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Now Discover Your Strengths

Compiled by Chuck Olson

Title: Now, Discover Your Strengths

Author: Marcus Buckingham, Donald O. Clinton

Copyright Date: 2001

Book Summary:

Unfortunately, most of us have little sense of our talents and strengths. Instead, guided by parents, teachers, managers, and psychology’s fascination with pathology, we become experts in our weaknesses and spend our lives trying to repair these flaws, while our strengths lie dormant and neglected.At the heart of this book is Gallup’s StrengthsFinder assessment, the product of a 25-year, multimillion-dollar effort to identify the most prevalent human strengths. The program introduces 34 “themes” and reveals how they can be translated into personal and career success. In developing this program, Gallup conducted psychological profiles with more than 2 million individuals to help you learn how to focus and perfect these themes.

The book includes a unique access code that allows you to take StrengthsFinder, which analyzes your instinctive reactions and reveals your five most powerful Signature Themes. Once you know which themes you lead with, the book shows you how to use them for your own development, for your success as a manager, and for the success of your organization. With profound insights on how to turn talents into strengths, Now, Discover Your Strengths is one of the most groundbreaking and useful business books ever written.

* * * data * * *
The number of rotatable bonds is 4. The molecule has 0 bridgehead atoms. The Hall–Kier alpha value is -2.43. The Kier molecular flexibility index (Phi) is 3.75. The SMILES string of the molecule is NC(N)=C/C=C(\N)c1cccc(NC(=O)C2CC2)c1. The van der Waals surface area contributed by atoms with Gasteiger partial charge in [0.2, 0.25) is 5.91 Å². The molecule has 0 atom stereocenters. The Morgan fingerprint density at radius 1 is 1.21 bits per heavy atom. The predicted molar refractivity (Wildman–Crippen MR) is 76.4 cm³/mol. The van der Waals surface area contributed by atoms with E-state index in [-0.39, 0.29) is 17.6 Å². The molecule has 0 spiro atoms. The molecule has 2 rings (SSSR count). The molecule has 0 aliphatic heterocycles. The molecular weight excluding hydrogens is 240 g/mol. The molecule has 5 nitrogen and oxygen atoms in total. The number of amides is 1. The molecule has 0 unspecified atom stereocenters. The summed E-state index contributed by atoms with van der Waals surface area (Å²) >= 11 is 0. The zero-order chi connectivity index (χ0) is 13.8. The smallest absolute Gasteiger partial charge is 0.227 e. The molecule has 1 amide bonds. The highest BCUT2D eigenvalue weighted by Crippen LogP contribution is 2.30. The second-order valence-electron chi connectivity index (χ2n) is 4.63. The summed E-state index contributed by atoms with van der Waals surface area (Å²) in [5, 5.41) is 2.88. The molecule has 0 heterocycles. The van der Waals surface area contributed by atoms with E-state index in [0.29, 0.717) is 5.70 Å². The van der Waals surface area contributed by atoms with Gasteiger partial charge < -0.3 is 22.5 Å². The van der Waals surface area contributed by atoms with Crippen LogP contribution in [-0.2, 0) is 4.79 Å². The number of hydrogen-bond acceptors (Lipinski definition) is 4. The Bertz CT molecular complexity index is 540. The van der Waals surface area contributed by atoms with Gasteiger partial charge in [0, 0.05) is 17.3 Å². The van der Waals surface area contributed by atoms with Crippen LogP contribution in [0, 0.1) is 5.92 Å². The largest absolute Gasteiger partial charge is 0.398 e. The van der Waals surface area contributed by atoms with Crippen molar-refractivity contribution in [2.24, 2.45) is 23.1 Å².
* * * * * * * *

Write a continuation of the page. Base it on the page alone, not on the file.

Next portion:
Book Notes:

The great organization must not only accommodate the fact that each employee is different, it must capitalize on these differences. (5)

To break out of this weakness spiral and to launch the strengths revolution in your own organization, you must change your assumptions about people. Start with the right assumptions, and everything else that follows from there–how you select, measure, train, and develop your people–will be right. These are the two assumptions that guide the world’s best managers:

  1. Each person’s talents are enduring and unique.
  2. Each person’s greatest room for growth is in the areas of his or her greatest strength. (8)

The definition of a strength that we will use throughout this book is quite specific: consistent near perfect performance in an activity. (25)

First, for an activity to be a strength you must be able to do it consistently. (26)
Second, you do not have to have strength in every aspect of your role in order to excel. (26)
Third, you will excel only by maximizing your strengths, never by fixing your weaknesses. (26)

That excellent performers must be well rounded is one of the most pervasive myths we hope to dispel in this book. When we studied them, excellent performers were rarely well rounded. On the contrary, they were sharp. (26)

Talents are your naturally recurring patterns of thought, feeling, or behavior.
Knowledge consists of the facts and lessons learned.
Skills are the steps of an activity.
These three – talents, knowledge, and skills – combine to create your strengths. (29)

In many roles you can acquire the relevant knowledge and skills to the point where you are able to get by, but no matter what the role, if you lack necessary talents, you will never be able to have consistent near perfect performance. Thus, the key to building a bona fide strength is to identify your dominant talents and then refine them with knowledge and skills. (30)

Any recurring pattern of thought, feeling, or behavior is a talent if this pattern can be productively applied. (48)

Unable to intellectualize every minute decision, you are compelled to react instinctively. Your brain does what nature always does in situations such as this: it finds and follows the path of least resistance, your talents. (57)